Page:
HYDERABAD: The air inside is cool, but thick with Coronavirus. Among the 13 patients in a Covid-19 ICU, some are on ventilators as their bodies wracked by the virus try and fight back the disease.

The sight is pathetic. The tube inside the throat adds to their cough. Each time a patient coughs, countless virus particles are spewed into the air.

Inside the blue full body protection kits, doctors, nurses and other support staff go about their tasks methodically. At stake are the lives of infected patients who, along with their families, have placed their faith in god the almighty and the hospital staff.

The staff in attendance is practising a new regimen of long shifts on slim meals and controlled fluid intake. “If anyone wants to take a break, they will take off the PPE kits and spend 20 minutes in the restroom and spend another 20 minutes putting on a fresh kit. In the meanwhile, we need to find a replacement for that person for a similar duration,” explained Dr K. Subba Reddy, chief intensivist at Apollo Hospital.

Last year, when patients began streaming into the ICU at Apollo in Jubilee Hills, there was fear and apprehension among the staff. Everyone was worried and scared. It was Annapurna, a senior housekeeping staffer, who gave the medics the confidence to carry on.

“I had attended to the requirements of TB, AIDS and Chicken Pox patients. We overcame those situations with courage and we can overcome this too,” she had told them. “That gave us a lot of motivation and strength. Then there was one of our nurses Pyun Su Klin, who lost her sister and brother in the first wave. Yet, she said she will not take a break or go home, but continued to work, saying there were so many pat-ients around to be taken care of,” Dr Subba Reddy recalled. While the stress of working to save lives every minute is itself a challenging experience, so is it that an ICU staffer cannot mingle with own family as a matter of precaution.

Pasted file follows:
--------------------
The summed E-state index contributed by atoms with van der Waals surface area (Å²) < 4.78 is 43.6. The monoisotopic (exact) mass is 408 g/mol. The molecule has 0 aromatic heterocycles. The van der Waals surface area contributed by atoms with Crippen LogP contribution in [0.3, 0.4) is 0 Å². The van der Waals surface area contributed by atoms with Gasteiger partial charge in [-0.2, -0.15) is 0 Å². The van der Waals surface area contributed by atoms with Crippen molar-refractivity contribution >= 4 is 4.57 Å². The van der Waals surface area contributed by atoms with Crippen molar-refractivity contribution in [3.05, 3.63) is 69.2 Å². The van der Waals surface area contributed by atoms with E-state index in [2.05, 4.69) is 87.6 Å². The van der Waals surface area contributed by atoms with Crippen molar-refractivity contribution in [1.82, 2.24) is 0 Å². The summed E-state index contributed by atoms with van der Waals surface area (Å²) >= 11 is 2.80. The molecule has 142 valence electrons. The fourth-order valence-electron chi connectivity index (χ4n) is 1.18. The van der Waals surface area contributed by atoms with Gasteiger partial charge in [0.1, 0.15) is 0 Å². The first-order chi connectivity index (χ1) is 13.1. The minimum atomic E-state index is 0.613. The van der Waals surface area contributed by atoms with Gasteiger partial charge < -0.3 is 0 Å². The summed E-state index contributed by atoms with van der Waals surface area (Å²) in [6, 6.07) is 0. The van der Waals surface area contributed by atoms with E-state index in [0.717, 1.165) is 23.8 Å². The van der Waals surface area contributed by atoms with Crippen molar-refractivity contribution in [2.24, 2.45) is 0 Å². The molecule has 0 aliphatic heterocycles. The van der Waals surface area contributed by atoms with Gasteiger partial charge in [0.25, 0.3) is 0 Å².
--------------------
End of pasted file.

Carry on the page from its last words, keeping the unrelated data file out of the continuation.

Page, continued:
The air in a Covid-19 ICU is thick with the virus. Intubated patients are coughing, generating aerosols carrying the virus particles.

Subba Reddy, over the past one year, has only been seeing his 11-year-old daughter from a distance, in a different apartment where she lives with her grandparents. Going nearer meant a risk to the child.

Coming off a prolonged 72-hour shift, Dr K. Swarna Deepak, also of Apollo, told Deccan Chronicle on Sunday: “Sometimes you just cannot take a break. Over the last couple of days, we opened more ICUs for Covid patients.”

And if a hospital runs out of ventilators, the doctors and nurses would resort to sheer physical stamina, drawing every ounce of strength they have to keep a patient alive.

Using a bag ventilator, they keep pumping, squeezing the bag to push oxygen into a patient’s lungs. “And when one arm gets tired, you just switch arms and continue. As long as it takes,” Dr Deepak said.

Elsewhere, at KIMS hospital, Dr Sambit Sahu, a critical and intensive care specialist, talks wistfully of what the scene was just a few weeks ago. “We barely had three patients in the Covid19 ICU. Then it hit us like a storm. All of a sudden, it was 50 patients; and by the time we realised what was happening, we had a 100 of them in these ICUs,” he said.

Unlike last year, Covid19 was a novel disease and what everyone heard about it came from other parts of the world. The second wave is different. There was a sense of mental fatigue, of coming out of a stressful year. “We just got out of a traumatic year. And the feeling as the patients began pouring in was Oh God! Not Again!,” Dr Sahu said.

As the virus keeps flying around in the ICUs, the doctors have just one prayer on their lips; that they be able to save the life of every patient and that people at large followed the safety measures and helped medical professionals by keeping the case loads low.

“If that does not happen soon, we are in for a disaster,” said Dr Subba Reddy.